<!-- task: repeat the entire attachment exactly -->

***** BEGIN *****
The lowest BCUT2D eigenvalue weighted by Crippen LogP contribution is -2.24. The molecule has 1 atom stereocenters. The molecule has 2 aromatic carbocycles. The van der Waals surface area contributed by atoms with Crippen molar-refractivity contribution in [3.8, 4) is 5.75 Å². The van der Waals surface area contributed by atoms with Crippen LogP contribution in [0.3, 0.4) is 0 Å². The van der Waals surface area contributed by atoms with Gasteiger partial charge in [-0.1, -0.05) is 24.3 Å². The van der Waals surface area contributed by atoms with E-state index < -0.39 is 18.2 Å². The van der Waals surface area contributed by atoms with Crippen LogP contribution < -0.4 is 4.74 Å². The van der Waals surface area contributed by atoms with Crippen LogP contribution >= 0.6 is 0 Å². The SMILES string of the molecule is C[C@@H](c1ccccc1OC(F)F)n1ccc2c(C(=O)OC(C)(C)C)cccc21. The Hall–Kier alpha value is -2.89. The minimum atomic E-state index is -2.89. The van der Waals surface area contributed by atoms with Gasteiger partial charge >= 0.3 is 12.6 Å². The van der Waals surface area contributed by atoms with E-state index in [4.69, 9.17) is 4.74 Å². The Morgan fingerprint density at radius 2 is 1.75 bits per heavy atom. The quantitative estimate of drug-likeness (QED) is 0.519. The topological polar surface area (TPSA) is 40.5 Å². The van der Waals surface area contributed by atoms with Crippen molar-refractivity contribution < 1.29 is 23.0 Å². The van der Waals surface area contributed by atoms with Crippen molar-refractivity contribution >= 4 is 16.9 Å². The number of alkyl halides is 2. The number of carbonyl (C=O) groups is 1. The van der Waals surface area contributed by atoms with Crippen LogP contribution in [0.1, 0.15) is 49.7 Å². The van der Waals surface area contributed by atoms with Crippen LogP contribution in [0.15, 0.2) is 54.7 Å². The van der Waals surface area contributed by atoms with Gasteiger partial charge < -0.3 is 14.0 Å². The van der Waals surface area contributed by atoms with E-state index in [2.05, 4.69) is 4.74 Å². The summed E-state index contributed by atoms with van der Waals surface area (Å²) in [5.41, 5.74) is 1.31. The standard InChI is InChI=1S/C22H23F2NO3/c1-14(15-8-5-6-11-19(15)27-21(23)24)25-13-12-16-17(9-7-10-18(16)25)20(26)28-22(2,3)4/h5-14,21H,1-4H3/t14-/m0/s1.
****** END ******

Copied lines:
The lowest BCUT2D eigenvalue weighted by Crippen LogP contribution is -2.24. The molecule has 1 atom stereocenters. The molecule has 2 aromatic carbocycles. The van der Waals surface area contributed by atoms with Crippen molar-refractivity contribution in [3.8, 4) is 5.75 Å². The van der Waals surface area contributed by atoms with Crippen LogP contribution in [0.3, 0.4) is 0 Å². The van der Waals surface area contributed by atoms with Gasteiger partial charge in [-0.1, -0.05) is 24.3 Å². The van der Waals surface area contributed by atoms with E-state index < -0.39 is 18.2 Å². The van der Waals surface area contributed by atoms with Crippen LogP contribution < -0.4 is 4.74 Å². The van der Waals surface area contributed by atoms with Crippen LogP contribution >= 0.6 is 0 Å². The SMILES string of the molecule is C[C@@H](c1ccccc1OC(F)F)n1ccc2c(C(=O)OC(C)(C)C)cccc21. The Hall–Kier alpha value is -2.89. The minimum atomic E-state index is -2.89. The van der Waals surface area contributed by atoms with Gasteiger partial charge >= 0.3 is 12.6 Å². The van der Waals surface area contributed by atoms with E-state index in [4.69, 9.17) is 4.74 Å². The Morgan fingerprint density at radius 2 is 1.75 bits per heavy atom. The quantitative estimate of drug-likeness (QED) is 0.519. The topological polar surface area (TPSA) is 40.5 Å². The van der Waals surface area contributed by atoms with Crippen molar-refractivity contribution < 1.29 is 23.0 Å². The van der Waals surface area contributed by atoms with Crippen molar-refractivity contribution >= 4 is 16.9 Å². The number of alkyl halides is 2. The number of carbonyl (C=O) groups is 1. The van der Waals surface area contributed by atoms with Crippen LogP contribution in [0.1, 0.15) is 49.7 Å². The van der Waals surface area contributed by atoms with Crippen LogP contribution in [0.15, 0.2) is 54.7 Å². The van der Waals surface area contributed by atoms with Gasteiger partial charge < -0.3 is 14.0 Å². The van der Waals surface area contributed by atoms with E-state index in [2.05, 4.69) is 4.74 Å². The summed E-state index contributed by atoms with van der Waals surface area (Å²) in [5.41, 5.74) is 1.31. The standard InChI is InChI=1S/C22H23F2NO3/c1-14(15-8-5-6-11-19(15)27-21(23)24)25-13-12-16-17(9-7-10-18(16)25)20(26)28-22(2,3)4/h5-14,21H,1-4H3/t14-/m0/s1.